Unlike the Geico commercial with the computer-generated Gecko, we don't have free pie and chips, but we have a long list of freebies from our buddies at PC World, and some new low-priced online backup options. And just to make sure we don't stay too happy, we have lawyers lobbing lawsuits.
First the fun stuff. PC World lists 101 Fabulous Freebies for us. Some of these are utilities to download and some are services. Some are serious, and some are just fun and handy. All are free (at least for a trial) and the PC World folks did all the hard work gathering the list for us.
Second, less fun but more critical to business: backups. I know, I'm always nag nag nagging about backups, but it's for your own good. Two new backup services have plied me with information and they're both worth checking out. Using an online backup service means your backups are stored offsite, a critical part of your backup strategy. I've said it before and I'll say it again: if your server burns up, the box of backup tapes beside the server will probably burn up, too. Restoring files from an online backup service to another computer is simple, meaning you can download files to a computer anywhere when you have an Internet connection.
Mozy is currently under beta and offers inexpensive prices starting at $2 per month for 5GBs of data storage. Software on your computer automatically encrypts and backs up changed files (Continuous Data Protection). At least during their beta test, you can get Mozy Free and store up to 2GBs on their disks and on their dime.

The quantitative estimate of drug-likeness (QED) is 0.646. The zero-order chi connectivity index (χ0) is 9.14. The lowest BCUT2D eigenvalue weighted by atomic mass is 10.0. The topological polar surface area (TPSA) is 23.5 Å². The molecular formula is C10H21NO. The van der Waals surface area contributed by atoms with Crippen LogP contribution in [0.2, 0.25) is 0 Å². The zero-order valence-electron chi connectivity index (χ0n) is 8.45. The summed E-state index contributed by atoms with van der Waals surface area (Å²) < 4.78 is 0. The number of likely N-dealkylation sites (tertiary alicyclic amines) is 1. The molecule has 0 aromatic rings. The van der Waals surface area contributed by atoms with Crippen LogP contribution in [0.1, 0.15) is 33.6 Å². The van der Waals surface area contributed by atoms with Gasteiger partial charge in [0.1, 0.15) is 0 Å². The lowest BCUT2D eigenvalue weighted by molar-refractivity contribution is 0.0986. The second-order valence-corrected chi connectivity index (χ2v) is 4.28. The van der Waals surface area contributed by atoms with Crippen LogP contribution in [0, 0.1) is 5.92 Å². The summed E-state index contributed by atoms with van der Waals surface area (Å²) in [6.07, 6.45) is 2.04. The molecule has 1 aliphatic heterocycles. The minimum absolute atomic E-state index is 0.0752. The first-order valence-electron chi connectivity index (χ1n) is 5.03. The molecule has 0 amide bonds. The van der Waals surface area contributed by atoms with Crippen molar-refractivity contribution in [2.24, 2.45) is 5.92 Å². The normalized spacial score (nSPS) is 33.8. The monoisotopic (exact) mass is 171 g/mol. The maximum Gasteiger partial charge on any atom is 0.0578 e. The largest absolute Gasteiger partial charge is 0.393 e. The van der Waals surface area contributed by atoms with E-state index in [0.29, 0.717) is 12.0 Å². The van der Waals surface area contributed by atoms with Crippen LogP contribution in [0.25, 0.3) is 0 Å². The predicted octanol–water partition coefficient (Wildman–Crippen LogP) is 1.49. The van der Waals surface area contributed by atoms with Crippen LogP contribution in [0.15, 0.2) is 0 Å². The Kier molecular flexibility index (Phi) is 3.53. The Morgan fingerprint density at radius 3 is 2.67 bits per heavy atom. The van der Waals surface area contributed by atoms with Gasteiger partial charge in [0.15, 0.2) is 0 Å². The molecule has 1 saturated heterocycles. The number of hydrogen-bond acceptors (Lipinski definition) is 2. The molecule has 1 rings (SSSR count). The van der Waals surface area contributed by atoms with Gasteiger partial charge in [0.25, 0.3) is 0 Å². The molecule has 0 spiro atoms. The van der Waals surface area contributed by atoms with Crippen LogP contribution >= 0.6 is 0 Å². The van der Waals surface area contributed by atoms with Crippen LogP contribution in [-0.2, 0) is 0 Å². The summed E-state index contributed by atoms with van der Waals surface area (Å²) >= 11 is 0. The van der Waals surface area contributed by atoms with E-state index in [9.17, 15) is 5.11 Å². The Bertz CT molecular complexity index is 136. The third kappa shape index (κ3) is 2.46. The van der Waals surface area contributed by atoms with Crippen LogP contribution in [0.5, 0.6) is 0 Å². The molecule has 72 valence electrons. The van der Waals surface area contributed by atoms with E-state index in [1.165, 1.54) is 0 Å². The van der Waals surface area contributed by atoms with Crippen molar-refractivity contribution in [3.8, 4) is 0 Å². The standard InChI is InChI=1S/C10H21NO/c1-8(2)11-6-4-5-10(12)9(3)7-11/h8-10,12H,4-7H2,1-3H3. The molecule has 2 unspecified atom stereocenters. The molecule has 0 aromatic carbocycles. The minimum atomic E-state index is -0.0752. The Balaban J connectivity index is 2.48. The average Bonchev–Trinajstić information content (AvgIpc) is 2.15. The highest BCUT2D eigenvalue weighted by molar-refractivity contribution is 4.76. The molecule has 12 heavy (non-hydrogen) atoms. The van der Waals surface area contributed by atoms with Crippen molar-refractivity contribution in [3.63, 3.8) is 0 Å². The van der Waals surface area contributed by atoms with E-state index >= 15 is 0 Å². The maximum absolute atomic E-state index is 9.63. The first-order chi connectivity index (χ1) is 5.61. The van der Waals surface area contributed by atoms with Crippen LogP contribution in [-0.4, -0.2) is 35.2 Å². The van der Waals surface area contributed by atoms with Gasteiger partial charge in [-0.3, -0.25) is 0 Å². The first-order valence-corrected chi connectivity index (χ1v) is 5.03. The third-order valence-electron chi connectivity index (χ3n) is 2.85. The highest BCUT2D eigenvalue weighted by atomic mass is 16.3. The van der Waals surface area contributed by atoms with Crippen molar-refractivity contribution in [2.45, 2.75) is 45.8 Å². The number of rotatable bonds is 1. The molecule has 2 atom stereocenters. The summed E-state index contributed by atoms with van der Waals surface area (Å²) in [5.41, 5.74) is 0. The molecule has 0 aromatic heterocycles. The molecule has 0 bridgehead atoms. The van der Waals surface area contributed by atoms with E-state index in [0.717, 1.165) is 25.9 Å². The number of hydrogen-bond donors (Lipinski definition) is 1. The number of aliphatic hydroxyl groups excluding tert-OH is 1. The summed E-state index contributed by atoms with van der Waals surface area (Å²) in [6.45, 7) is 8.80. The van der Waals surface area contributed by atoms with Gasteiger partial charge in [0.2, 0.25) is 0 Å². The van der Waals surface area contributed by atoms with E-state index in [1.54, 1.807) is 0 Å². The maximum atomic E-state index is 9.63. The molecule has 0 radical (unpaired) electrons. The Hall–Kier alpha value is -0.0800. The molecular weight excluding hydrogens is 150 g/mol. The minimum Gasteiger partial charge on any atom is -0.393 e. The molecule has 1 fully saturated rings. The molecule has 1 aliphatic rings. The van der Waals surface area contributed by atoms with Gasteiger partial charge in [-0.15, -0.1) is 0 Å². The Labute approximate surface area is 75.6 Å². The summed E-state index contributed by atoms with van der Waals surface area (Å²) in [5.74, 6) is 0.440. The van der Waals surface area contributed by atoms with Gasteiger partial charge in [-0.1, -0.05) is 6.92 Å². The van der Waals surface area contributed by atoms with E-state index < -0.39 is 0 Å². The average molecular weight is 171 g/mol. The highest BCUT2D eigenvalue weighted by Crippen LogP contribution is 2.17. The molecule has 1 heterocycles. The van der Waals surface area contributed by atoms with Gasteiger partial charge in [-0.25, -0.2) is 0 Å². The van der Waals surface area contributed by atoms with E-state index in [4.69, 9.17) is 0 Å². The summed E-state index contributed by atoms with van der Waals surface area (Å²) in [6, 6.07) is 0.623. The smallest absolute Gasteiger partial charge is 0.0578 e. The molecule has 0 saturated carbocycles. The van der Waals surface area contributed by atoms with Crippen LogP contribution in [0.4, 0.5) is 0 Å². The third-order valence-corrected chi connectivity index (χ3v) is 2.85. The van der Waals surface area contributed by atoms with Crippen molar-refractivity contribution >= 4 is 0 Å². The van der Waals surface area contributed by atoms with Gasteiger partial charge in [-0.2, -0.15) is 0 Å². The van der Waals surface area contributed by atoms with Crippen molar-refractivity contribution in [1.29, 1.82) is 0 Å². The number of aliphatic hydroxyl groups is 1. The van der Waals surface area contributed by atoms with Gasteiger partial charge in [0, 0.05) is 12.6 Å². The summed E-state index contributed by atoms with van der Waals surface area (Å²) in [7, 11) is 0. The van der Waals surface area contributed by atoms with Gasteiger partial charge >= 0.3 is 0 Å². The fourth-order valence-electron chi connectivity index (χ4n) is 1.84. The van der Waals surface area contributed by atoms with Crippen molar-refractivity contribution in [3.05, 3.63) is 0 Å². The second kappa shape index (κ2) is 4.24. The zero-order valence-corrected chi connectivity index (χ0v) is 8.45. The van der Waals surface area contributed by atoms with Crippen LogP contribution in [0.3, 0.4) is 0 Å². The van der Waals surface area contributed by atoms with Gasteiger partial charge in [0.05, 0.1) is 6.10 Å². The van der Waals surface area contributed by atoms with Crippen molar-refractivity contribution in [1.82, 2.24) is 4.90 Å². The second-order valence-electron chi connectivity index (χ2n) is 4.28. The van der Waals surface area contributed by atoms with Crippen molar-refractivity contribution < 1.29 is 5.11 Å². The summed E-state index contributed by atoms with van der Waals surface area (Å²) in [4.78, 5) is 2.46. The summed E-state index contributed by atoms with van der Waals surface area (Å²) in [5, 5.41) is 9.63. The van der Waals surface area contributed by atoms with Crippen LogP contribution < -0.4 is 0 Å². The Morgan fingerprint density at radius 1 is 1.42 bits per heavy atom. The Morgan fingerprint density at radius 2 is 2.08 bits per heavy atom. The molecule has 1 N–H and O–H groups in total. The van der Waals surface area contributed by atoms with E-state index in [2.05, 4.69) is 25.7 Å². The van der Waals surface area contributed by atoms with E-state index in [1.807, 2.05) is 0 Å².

Carbonite also offers CDP, but takes a different approach to pricing: $5 per month, period. Use 1MB? $5. Use 40GBs? $5. Certainly this offers a great way to budget and not get surprised by any extra storage charges.
I haven't tested either of these myself, but both seem appealing for individual PCs. No matter what type of business backup plan you have, you may want to seriously consider online backup services for laptop users, since they seem particularly resistant to the backup process.
Finally, lets give up the fun stuff and talk about lawyers again (but not those in the Bully Software Alliance, thank you). Let's talk about a particularly low form of corporate lawyer, the ones fighting innovation and progress.
Verizon (traditional phone company) attacks Vonage (Internet phone company) with lawyers. Expect the status quo to keep fighting back against the disruptive agents of change, since that's what the status quo does when challenged by innovation. I'm surprised it took this long for traditional phone companies to unleash their lawyers.